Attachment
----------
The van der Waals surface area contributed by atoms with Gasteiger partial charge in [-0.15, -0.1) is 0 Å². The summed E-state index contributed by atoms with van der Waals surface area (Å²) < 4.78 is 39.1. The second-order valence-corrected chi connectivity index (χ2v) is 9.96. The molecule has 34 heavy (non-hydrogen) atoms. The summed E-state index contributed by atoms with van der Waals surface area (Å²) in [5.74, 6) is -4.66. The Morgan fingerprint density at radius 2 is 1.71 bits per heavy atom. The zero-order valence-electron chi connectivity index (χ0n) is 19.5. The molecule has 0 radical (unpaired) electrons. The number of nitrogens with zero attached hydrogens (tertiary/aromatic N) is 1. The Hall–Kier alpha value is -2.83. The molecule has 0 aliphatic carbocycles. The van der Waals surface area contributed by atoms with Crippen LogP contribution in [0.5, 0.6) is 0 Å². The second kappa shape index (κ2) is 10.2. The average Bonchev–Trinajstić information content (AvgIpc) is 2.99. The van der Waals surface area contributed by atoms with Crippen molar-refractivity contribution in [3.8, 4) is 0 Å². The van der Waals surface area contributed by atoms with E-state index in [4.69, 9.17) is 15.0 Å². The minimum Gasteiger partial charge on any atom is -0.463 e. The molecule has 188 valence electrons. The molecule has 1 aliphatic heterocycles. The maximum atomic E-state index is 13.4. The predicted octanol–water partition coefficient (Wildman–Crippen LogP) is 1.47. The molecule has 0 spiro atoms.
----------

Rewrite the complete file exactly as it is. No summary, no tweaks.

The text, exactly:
The van der Waals surface area contributed by atoms with Gasteiger partial charge in [-0.15, -0.1) is 0 Å². The summed E-state index contributed by atoms with van der Waals surface area (Å²) < 4.78 is 39.1. The second-order valence-corrected chi connectivity index (χ2v) is 9.96. The molecule has 34 heavy (non-hydrogen) atoms. The summed E-state index contributed by atoms with van der Waals surface area (Å²) in [5.74, 6) is -4.66. The Morgan fingerprint density at radius 2 is 1.71 bits per heavy atom. The zero-order valence-electron chi connectivity index (χ0n) is 19.5. The molecule has 0 radical (unpaired) electrons. The number of nitrogens with zero attached hydrogens (tertiary/aromatic N) is 1. The Hall–Kier alpha value is -2.83. The molecule has 0 aliphatic carbocycles. The van der Waals surface area contributed by atoms with Crippen LogP contribution in [0.5, 0.6) is 0 Å². The second kappa shape index (κ2) is 10.2. The average Bonchev–Trinajstić information content (AvgIpc) is 2.99. The van der Waals surface area contributed by atoms with Crippen molar-refractivity contribution in [3.8, 4) is 0 Å². The van der Waals surface area contributed by atoms with E-state index in [4.69, 9.17) is 15.0 Å². The minimum Gasteiger partial charge on any atom is -0.463 e. The molecule has 188 valence electrons. The molecule has 1 aliphatic heterocycles. The maximum atomic E-state index is 13.4. The predicted octanol–water partition coefficient (Wildman–Crippen LogP) is 1.47. The molecule has 0 spiro atoms.